Prepare your colorful fabric strips by trimming them straight on each long side. No need to trim them to a certain width or length. The paper foundation will help with that!
Consulting your color diagram, choose which block you are making. Note if the diagonal sashing strip is slanted from the top left or top right corner. The blocks across a row must alternate in slant direction!
Fold the end of a neutral sashing strip symmetrically to make a fold at center. Make a similar fold in the opposite end so that center is marked on both sides. Place the sashing strip diagonally on a foundation paper so that the center of the strip aligns with the corner of the paper.
Use your glue stick to baste the strip in place. I like to apply the glue to the paper at one corner and run the glue lightly along the paper all the way diagonally to the next corner. Then, press the strip in place firmly.
Choose two colorful fabric strips that are long enough to cover the paper when placed alongside the sashing.
Place one of the chosen strips right side down on the neutral strip, aligning the raw edges. Sew a normal 1/4" seam. You will sew right through the paper!
When you open that first seam, both fabrics will hold fast to the paper.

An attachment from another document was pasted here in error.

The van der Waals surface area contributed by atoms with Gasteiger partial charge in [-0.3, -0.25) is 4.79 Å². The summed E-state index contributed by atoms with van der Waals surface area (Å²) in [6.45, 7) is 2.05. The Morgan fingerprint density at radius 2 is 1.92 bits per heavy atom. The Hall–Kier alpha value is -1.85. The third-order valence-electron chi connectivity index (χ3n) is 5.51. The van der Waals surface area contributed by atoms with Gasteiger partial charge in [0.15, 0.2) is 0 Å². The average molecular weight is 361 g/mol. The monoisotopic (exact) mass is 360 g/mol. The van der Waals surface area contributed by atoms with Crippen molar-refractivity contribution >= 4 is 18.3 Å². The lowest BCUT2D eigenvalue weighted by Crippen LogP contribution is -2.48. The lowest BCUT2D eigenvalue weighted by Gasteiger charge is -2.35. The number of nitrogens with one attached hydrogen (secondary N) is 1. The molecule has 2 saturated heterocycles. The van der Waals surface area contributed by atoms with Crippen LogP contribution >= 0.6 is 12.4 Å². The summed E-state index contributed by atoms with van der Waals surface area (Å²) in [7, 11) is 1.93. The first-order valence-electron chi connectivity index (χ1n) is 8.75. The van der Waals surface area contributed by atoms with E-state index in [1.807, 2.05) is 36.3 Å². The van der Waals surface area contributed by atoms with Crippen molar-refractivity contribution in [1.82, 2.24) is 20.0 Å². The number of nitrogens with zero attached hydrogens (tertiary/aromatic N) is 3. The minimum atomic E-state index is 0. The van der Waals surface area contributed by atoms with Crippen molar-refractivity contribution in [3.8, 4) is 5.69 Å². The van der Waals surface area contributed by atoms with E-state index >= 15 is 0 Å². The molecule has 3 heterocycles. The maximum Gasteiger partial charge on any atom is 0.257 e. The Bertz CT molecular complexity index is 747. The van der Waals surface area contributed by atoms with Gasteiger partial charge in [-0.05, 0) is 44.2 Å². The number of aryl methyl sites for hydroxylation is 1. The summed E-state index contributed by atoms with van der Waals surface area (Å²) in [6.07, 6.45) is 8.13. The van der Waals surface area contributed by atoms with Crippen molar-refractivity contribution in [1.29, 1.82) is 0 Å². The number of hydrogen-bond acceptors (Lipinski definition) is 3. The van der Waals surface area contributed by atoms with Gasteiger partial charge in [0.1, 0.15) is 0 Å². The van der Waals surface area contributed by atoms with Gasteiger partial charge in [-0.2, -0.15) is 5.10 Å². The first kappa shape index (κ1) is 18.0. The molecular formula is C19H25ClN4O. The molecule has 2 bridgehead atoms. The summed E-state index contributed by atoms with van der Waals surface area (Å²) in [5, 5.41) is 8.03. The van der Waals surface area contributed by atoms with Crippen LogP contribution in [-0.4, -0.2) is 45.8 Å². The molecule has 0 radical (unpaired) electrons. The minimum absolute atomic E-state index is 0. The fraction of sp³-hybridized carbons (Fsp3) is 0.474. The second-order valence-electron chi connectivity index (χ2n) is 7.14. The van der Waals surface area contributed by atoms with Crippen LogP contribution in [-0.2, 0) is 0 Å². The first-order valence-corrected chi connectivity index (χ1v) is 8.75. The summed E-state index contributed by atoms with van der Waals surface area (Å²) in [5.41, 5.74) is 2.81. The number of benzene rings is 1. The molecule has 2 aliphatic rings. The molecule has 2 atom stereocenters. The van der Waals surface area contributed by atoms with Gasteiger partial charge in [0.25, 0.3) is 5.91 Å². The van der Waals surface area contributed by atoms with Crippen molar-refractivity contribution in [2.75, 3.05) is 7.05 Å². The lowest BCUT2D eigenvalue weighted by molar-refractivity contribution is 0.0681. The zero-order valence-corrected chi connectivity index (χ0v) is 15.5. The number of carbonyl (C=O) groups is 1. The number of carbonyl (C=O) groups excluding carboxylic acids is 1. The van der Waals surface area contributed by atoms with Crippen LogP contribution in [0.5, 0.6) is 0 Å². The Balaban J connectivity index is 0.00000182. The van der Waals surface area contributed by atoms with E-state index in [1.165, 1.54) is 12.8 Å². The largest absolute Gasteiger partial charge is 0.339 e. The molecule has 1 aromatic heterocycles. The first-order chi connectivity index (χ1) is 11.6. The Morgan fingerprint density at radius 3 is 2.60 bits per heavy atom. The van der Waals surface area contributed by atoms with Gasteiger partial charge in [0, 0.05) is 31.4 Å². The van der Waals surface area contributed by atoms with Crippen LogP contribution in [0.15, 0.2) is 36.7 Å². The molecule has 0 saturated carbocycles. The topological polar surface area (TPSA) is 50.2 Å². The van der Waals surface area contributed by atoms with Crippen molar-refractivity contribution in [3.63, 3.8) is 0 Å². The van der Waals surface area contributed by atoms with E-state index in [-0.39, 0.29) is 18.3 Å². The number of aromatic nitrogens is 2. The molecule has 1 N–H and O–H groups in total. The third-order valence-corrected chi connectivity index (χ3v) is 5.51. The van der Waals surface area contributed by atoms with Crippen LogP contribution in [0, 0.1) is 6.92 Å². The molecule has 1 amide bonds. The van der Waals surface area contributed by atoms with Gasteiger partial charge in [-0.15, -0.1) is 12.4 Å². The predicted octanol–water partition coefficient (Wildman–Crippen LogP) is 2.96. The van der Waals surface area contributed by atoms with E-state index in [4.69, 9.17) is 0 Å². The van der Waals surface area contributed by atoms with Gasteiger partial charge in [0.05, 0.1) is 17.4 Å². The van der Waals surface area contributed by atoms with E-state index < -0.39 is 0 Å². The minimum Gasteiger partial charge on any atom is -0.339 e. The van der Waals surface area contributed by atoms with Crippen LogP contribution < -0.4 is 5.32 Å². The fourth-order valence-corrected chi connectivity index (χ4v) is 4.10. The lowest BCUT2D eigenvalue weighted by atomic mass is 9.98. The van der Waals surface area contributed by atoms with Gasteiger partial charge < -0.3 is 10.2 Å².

Before getting up to press the seam, sew the other colored strip to the opposite side of the neutral sashing.
Now press seams open from the right side. Do not use steam, which would warp the paper. If your strips were really long, it can be annoying to have excess fabric trailing from the block. You may want to it trim off, being sure not to trim too close to the paper. These extra bits can be used for future blocks!
Choose two more strips, one each color. Again, the foundation paper will show you how long the strips need to be. Foundation piecing makes working with scraps easy!
When you have a barely-long-enough piece, just make sure that the new strip extends about a 1/4" off of the paper along the new seam line. Always start sewing about a 1/4" away from the paper to make sure that the diagonal seam fully covers the paper.
Again, sew strips onto both sides before getting up to press seams open. This is purely a time-saving measure. To further economize your time, make several blocks at once, so you can sew lots of seams before getting up to press!
Continue adding strips in this way until you have completely covered the paper. The very last bit at the corners is a great place to use triangle scraps!
Now flip the block over and use the foundation paper as a guide for trimming your block to 8.5" x 12.5".
Some of your trimmings are large enough triangles to use as corners for future blocks!
When your block is neatly trimmed it's time to remove papers. I usually make a stack of blocks and remove papers while watching TV. Or, you might have a little one who would love this task!
Just fold the paper back along the seam line and rip it off. Start at the outer corners,
working your way to center.
If blocks are sewn together without adding sashing, your colored portions should meet up in nice sharp V's easily from precise foundation piecing.
Have fun! If you do one row (8 blocks) per week, you'll have your Ziggy Stripes quilt complete well before the Festival of Strings. I'm not sure if I can hold myself to just one row per week. We'll see!
I'd love to see what you string up at the Scrap Attack flickr page!